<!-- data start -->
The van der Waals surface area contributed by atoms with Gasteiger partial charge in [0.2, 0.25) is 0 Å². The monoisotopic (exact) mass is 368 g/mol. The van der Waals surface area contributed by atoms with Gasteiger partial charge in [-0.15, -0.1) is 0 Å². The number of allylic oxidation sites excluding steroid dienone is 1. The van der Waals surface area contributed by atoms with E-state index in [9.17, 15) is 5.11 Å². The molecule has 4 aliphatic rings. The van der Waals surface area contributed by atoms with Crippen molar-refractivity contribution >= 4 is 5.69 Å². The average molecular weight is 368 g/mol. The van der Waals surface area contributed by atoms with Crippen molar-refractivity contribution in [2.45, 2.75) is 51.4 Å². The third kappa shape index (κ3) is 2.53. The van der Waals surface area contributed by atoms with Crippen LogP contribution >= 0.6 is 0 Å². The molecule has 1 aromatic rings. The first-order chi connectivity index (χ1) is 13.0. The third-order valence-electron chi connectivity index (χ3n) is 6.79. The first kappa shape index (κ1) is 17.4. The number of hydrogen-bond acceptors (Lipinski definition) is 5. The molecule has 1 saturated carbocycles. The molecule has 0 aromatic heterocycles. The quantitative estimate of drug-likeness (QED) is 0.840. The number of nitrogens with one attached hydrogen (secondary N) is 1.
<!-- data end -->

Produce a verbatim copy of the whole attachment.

The van der Waals surface area contributed by atoms with Gasteiger partial charge in [0.2, 0.25) is 0 Å². The monoisotopic (exact) mass is 368 g/mol. The van der Waals surface area contributed by atoms with Gasteiger partial charge in [-0.15, -0.1) is 0 Å². The number of allylic oxidation sites excluding steroid dienone is 1. The van der Waals surface area contributed by atoms with E-state index in [9.17, 15) is 5.11 Å². The molecule has 4 aliphatic rings. The van der Waals surface area contributed by atoms with Crippen molar-refractivity contribution >= 4 is 5.69 Å². The average molecular weight is 368 g/mol. The van der Waals surface area contributed by atoms with Crippen molar-refractivity contribution in [2.45, 2.75) is 51.4 Å². The third kappa shape index (κ3) is 2.53. The van der Waals surface area contributed by atoms with Crippen LogP contribution >= 0.6 is 0 Å². The molecule has 1 aromatic rings. The first-order chi connectivity index (χ1) is 13.0. The third-order valence-electron chi connectivity index (χ3n) is 6.79. The first kappa shape index (κ1) is 17.4. The number of hydrogen-bond acceptors (Lipinski definition) is 5. The molecule has 1 saturated carbocycles. The molecule has 0 aromatic heterocycles. The quantitative estimate of drug-likeness (QED) is 0.840. The number of nitrogens with one attached hydrogen (secondary N) is 1.